In his first months with the Norwich Players he revealed himself as a very fine character actor, playing the part of Torvald in The Doll's House with great distinction, and he was a marvellously rustic Old Shepherd in The Winter's Tale.
A very shy, elusive man, Hunt did not like acting, and only accepted parts to prove his abilities. He soon became bored with studies; he wanted practical experience without interference, and offered Nugent Monck pounds 500 to take a holiday abroad for six months, leaving him in sole charge of his theatre. It was an unheard-of thing for Monck to allow anyone else to direct, or to leave his Elizabethan Theatre which he had created with such love and care, in the hands of an untried newcomer. It was something of a shock to the Players; but Hunt made good.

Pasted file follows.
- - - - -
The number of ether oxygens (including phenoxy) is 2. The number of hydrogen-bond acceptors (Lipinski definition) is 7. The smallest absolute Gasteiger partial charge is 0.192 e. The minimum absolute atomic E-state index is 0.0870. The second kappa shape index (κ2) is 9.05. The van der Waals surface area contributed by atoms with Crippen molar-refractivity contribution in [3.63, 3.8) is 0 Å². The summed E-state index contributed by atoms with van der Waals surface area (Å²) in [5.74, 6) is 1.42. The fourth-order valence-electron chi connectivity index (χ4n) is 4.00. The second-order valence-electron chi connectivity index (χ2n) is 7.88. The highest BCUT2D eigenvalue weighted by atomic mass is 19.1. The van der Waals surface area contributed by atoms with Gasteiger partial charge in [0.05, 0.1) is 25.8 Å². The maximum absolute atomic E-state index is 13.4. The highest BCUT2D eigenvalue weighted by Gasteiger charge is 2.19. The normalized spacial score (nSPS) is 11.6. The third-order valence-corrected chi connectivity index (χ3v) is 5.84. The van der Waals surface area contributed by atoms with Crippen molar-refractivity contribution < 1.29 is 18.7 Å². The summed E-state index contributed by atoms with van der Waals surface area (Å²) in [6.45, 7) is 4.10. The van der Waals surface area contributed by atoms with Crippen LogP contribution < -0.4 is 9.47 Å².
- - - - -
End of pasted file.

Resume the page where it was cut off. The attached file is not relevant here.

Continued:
During his short period at Norwich he put a charge of new life into the Maddermarket, producing a variety of plays with relaxed expertise, forming a youth group, and teaching English Folk Dance. (I had my first dancing lesson with him.) He went on to the Abbey Theatre, Dublin, developing his power with quiet stealth. The rest is history; but what is remarkable is that this clever yet self-effacing man could, without any flamboyance, make his cultured mark in the highest realm of drama in England and Australia. A book about his strange life would make compulsive reading.